1 Researchers embark on studies of neurobiological impact of interventions without first checking how effective the intervention is. Without data from randomized controlled trials showing a significant intervention effect, it seems a waste of research funds to do expensive and difficult studies on the neurobiological impact.
2 Sample sizes are usually small, and some studies were seriously underpowered. This is understandable: it can be difficult to recruit children for studies that involve intensive training and electrophysiological or neuroimaging procedures. Nevertheless, it means that we can conclude very little if the data do not show any effect of intervention because only large effects would be detectable. Sample sizes should be determined by a consideration of the effect sizes associated with the treatment in prior studies. If we assume a typical treatment effect size of around .5, then for 80% power on one-tailed test at .05 level we would need a total of 102 participants divided into treatment and control groups (Faul, Erdfelder, Lang, & Buchner, 2007). It may be that the only way to achieve adequate numbers will be to organize multicentre trials.
3 Another striking feature of these studies is the failure to include a control group that is equivalent to the intervention group. There appears to be a lack of awareness of potential confounds and a widespread assumption that any changes that seen from pretest to posttest can therefore be attributed to the intervention.
4 The problem identified by Henson (2005) of inappropriate statistical analysis pervades this field. Typically, researchers would conclude that they had demonstrated an intervention effect because they found a statistically significant difference in a trained group and not in an untrained group. There appeared to be little recognition of the fact that sample size as well as effect size will determine statistical significance, and sometimes this analytic approach was adopted even with unequal-sized groups.
5 Data dredging without any constraint from a priori predictions was common. There is growing recognition that this is a particular problem in neuroimaging studies (e.g. Ioannidis, 2011). The related problem of using an initial scrutiny of the data to decide which variables to assess, or ‘double-dipping’ (Kriegeskorte et al., 2009), was also in evidence.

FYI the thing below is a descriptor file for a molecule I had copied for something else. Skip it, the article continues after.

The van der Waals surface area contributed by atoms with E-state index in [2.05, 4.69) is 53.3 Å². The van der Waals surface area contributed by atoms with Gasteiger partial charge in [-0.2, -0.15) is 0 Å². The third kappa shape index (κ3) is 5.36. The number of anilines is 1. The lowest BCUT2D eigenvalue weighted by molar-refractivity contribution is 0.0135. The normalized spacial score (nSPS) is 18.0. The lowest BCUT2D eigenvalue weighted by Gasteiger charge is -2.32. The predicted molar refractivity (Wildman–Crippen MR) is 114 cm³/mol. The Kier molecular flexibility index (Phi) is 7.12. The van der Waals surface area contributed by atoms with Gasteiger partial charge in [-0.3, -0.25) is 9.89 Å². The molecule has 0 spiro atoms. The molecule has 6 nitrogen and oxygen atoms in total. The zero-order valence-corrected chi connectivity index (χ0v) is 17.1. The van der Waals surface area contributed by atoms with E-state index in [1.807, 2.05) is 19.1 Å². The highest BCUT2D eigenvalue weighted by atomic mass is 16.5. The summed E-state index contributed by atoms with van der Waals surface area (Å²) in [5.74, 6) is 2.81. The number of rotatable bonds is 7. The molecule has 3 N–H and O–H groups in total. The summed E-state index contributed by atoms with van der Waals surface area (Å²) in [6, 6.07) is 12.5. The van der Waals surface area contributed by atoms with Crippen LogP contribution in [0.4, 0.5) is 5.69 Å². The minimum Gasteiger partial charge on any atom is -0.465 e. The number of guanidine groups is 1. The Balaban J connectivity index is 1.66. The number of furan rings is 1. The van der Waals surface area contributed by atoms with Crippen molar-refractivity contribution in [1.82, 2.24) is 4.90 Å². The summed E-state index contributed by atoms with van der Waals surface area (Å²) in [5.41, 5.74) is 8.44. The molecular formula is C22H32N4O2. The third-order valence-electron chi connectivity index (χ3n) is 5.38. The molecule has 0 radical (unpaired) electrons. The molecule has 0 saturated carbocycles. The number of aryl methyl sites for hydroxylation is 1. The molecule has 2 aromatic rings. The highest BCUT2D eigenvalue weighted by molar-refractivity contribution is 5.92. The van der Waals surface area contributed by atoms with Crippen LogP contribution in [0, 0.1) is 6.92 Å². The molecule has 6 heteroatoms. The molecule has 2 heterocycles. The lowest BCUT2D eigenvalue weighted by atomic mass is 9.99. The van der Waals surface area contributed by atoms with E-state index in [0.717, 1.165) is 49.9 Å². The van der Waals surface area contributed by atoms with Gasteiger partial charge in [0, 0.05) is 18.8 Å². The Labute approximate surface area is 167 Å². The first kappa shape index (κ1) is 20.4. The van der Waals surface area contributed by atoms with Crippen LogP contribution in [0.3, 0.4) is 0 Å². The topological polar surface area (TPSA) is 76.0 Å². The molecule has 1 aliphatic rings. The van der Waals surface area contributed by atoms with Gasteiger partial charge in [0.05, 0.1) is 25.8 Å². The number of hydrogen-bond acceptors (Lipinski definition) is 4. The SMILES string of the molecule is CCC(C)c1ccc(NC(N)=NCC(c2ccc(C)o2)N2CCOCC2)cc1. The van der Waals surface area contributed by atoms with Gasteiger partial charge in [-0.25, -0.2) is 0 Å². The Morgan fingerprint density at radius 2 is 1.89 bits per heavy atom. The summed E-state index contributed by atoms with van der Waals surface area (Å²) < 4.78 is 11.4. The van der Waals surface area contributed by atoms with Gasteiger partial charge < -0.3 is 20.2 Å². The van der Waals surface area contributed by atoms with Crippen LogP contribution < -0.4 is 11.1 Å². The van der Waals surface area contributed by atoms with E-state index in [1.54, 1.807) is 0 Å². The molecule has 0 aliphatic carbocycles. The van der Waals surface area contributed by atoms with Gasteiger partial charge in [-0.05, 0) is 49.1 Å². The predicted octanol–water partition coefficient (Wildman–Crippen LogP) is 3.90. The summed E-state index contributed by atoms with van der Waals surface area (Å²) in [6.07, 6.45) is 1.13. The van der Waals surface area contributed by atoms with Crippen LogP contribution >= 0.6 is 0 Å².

There seems to be little awareness of the extent of these problems. Consider the Temple et al. (2003) study from Table 1. This was published in a top journal and at the time of writing has had 284 citations in Web of Science. I took a random sample of 50 of these and found that all but one of them repeated the authors’ conclusion, i.e.: FastForword is effective, it increases activation in specific regions of brains of dyslexic children, the brains of dyslexic children become more like those of typical readers and this brain change is correlated with language improvement. Yet critical appraisal of this study taking into account its methodological shortcomings suggests that none of these conclusions is supported.
Many of the methodological problems highlighted here affect intervention studies of all kinds and are not specific to neuroimaging studies. Nevertheless, they do appear to be particularly common in intervention studies that use neuroimaging methods, and it is worth speculating as to why this is so. In the introduction I suggested that scientists, like the general public, may be captivated by the rich information and attractive images that neuroimaging yields, to the extent that they forget the importance of asking questions about issues such as reliability and within-group variation. Another reason may be a mismatch of scientific culture: quite simply, those using neuroimaging methods may be unaware of the large literature on design and analysis of clinical trials. Clinical trials methodology has developed gradually, and it has taken many years to recognize the biases that can creep into intervention studies and distort conclusions (Evans et al., 2011). In addition, the neuroimaging studies reviewed here were beset by specific analytic problems that have only received attention in recent years, and that reflect problems in responding appropriately to the surfeit of data that these methods generate (Poline & Poldrack, 2012).
How might neuroimaging studies influence intervention in future?
It is early days for brain-based studies of intervention. Potentially, fMRI studies can show us which brain regions are involved in behavioural change. They can also indicate whether an effective intervention makes the brains of treated children more like those of typically developing peers, or whether they use different brain regions in a compensatory fashion. A demonstration that neurobiological differences between an impaired and typically developing group are reduced or eliminated by effective treatment would provide powerful evidence that the brain circuits involved are implicated in aetiology of the disorder, rather than just coincidental findings. Thus, neurobiological information can complement behavioural evidence in improving our understanding of the underlying nature of training effects (Henson, 2005).